The Sisterhood of the Traveling Pants
A book review for parents
This first drama, romance book in the "Sisterhood of the Traveling Pants" series by Ann Brashares is published by Delacorte Press Books for Young Readers, an imprint of Random House Children's Books.
The Sisterhood of the Traveling Pants is written for kids ages 12 and up. The age range reflects readability and not necessarily content appropriateness.
Four close friends, separated during the summer before their 16th birthdays, use letters and a pair of jeans passed from girl to girl to keep their friendship alive. Lena visits her grandparents in Greece. Bridget attends a soccer camp. Carmen attempts to cope with her father's impending remarriage. Tibby develops a friendship with a younger girl who has leukemia.
Before meals, Carmen's father — who is living with his fiancée and her teenage children — joins hands with them and says grace. The father and fiancée are married later in a Christian church. God is present through cultural or ceremonial events (holiday, grace before meals, weddings, baptisms), except in Carmen's life where He does not appear to be present. Carmen apologizes to God when she takes His name in vain. However, she refuses to pray when she's miserable and ashamed because she doesn't want God to think of her as the girl who only prays when she wants something. The Lord's name is taken in vain over 25 times.
The girls' parents are mostly absent, ineffectual or the source of the problem. In this teen world, friends provide the needed support and guidance. Serious consequences or discipline for misbehavior are not enforced. The girls come and go with little parental supervision and sometimes without parental knowledge.
Other Belief Systems
Profanity, a few coarse references to body parts and a crude joke. No violence.
The kissing scenes are intense and involve body contact. Kissing is viewed merely as a pleasant pastime. Talked about, but not detailed — Lena's 14-year-old sister, Effie, spends a lot of her free time kissing a young Greek. Nudity (skinny dipping) is included, and there is also a sex scene between 15-year-old Bridget and the college-aged coach she seduces at her soccer camp. The description of the event is not explicit, and the text fast-forwards to scenes of the girl's sadness and bewilderment. While those scenes could serve to warn teens, earlier scenes, filled with vivid descriptions of Bridget's powerful feelings and provocative actions read like a "how-to seduce a male" manual. While there is regret over losing her virginity, it's only because she's too young, and the girl says her sexual misstep is "fixed" when her friend shows up at the camp to support her.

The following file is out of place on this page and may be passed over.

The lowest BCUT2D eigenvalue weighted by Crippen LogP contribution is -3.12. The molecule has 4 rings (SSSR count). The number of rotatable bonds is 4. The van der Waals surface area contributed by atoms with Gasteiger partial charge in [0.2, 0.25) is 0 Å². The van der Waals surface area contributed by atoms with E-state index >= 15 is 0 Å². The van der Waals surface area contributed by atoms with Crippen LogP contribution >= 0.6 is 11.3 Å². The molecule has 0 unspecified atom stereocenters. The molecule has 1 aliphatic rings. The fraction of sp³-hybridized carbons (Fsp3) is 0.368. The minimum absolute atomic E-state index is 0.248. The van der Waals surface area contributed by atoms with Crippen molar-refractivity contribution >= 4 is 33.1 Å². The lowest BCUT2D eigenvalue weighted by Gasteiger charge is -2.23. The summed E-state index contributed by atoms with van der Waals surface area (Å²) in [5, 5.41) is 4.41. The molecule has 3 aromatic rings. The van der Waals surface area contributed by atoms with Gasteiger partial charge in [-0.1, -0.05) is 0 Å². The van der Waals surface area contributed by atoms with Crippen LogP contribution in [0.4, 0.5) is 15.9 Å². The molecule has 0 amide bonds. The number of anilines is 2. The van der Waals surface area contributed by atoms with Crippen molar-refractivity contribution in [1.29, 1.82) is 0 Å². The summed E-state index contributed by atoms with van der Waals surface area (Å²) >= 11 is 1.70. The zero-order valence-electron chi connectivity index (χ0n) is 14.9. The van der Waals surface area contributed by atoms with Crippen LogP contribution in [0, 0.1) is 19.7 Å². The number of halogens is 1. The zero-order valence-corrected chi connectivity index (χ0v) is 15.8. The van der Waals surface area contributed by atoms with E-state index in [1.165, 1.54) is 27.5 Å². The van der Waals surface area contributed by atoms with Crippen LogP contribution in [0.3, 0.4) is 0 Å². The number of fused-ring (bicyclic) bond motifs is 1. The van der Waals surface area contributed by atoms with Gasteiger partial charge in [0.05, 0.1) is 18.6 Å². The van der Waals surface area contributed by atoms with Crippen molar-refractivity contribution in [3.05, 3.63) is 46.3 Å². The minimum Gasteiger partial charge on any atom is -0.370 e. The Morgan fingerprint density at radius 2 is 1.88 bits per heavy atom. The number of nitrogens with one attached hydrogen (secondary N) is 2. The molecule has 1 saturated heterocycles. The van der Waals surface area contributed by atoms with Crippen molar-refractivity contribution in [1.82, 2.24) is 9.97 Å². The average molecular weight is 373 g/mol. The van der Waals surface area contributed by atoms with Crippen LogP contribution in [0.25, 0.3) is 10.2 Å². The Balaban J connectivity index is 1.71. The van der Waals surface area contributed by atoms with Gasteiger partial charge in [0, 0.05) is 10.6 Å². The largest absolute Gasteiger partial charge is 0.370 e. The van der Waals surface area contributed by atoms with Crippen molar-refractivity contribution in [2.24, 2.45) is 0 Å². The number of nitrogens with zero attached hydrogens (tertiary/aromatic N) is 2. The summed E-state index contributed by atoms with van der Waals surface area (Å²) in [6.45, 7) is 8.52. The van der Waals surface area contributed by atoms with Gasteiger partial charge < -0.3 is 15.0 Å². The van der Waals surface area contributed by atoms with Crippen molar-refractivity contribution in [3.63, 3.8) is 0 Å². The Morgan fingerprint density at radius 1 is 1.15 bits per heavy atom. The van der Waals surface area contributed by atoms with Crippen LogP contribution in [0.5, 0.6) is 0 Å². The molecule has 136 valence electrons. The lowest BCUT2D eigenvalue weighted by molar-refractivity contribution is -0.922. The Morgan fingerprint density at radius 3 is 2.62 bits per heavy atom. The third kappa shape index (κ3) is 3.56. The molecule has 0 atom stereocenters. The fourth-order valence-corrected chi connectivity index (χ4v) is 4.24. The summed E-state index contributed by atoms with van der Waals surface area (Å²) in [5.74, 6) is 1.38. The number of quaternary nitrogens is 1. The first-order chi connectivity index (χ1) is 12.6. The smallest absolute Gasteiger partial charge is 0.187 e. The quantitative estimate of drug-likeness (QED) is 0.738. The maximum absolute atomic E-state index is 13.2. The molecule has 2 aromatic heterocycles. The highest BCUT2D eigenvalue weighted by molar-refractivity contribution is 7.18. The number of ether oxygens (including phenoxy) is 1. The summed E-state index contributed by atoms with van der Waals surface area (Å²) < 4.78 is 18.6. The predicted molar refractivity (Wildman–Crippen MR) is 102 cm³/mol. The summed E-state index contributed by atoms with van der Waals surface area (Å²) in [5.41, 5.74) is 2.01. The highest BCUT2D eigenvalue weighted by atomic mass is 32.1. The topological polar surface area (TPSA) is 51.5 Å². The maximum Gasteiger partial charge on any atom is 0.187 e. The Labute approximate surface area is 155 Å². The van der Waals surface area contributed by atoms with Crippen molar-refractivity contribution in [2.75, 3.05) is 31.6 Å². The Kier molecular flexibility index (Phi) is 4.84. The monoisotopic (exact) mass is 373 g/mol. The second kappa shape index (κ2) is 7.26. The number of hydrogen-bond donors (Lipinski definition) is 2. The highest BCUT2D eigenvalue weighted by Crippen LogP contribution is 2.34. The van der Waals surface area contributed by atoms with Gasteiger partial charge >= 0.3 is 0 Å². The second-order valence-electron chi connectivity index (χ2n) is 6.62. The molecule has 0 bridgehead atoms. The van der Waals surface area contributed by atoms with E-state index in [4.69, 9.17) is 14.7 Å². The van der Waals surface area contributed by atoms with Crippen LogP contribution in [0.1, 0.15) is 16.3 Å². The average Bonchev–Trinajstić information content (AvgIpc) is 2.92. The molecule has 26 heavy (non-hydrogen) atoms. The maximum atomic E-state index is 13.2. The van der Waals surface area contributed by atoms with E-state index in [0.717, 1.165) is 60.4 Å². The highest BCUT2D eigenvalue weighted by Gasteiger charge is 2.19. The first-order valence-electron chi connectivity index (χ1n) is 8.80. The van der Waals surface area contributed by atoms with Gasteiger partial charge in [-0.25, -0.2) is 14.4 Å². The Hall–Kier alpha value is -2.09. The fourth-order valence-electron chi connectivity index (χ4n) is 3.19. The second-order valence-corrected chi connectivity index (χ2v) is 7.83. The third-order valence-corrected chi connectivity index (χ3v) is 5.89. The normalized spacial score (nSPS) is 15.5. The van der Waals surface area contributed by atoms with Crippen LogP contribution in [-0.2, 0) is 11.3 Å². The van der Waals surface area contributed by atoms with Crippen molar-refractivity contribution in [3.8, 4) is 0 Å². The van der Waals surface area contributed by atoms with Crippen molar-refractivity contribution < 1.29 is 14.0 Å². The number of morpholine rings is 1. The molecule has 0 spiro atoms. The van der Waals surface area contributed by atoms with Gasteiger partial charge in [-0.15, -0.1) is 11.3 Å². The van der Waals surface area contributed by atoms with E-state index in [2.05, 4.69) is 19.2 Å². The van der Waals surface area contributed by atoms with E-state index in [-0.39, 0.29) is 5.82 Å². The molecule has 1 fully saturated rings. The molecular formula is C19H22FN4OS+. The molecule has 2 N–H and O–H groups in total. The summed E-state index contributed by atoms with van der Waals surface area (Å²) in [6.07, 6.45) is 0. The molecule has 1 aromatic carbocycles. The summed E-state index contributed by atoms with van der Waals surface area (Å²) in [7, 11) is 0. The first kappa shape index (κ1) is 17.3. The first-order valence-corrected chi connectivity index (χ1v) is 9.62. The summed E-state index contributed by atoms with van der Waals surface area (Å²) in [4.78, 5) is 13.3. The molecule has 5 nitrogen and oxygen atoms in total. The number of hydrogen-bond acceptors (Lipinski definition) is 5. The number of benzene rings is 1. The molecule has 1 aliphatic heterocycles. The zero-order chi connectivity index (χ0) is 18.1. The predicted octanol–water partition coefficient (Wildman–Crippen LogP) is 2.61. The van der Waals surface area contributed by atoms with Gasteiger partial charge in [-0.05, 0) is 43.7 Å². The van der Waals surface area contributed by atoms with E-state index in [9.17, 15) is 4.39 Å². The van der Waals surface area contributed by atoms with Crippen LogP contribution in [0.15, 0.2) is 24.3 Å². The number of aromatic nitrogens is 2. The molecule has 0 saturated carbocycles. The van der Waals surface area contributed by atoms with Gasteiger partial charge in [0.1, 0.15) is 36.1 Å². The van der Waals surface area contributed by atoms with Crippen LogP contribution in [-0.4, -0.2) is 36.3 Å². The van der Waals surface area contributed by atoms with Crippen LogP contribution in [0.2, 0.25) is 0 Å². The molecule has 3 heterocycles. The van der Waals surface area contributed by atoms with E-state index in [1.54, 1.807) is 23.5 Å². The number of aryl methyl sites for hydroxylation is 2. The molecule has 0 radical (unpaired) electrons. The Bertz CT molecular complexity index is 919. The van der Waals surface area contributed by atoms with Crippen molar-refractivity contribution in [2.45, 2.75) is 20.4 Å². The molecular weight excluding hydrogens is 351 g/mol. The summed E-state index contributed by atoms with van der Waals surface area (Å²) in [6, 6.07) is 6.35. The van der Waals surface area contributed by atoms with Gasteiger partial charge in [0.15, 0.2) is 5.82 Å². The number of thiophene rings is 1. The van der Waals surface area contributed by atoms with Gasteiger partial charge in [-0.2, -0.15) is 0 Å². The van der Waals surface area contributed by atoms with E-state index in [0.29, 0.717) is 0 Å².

2002 ALA Best Books for Young Adults, Regional awards in Indiana, Iowa, Maryland, Missouri, New Jersey, Rhode Island, Tennessee, Texas, Washington, Pacific Northwest Readers Choice, Arizona, and Colorado from 2002 to 2004
If your children have read this book or someone has read it to them, consider these discussion topics:
- Breaking and entering a gym occurs twice — although stealing is not involved.
- Lying, not correcting serious misunderstandings, underage drinking, emotional wounds of teen sex and risky behavior — mixing drinking and kissing, going places alone late at night, swimming in the ocean alone, sleeping alone at night on the beach.
Note: Producers often use a book as a springboard for a movie idea or to earn a specific rating. Because of this, a movie may differ from the novel. To better understand how this book and movie differ, compare the book review with Plugged In's movie review.
Book reviews cover the content, themes and worldviews of fiction books, not their literary merit, and equip parents to decide whether a book is appropriate for their children. A book's inclusion does not constitute an endorsement by Focus on the Family.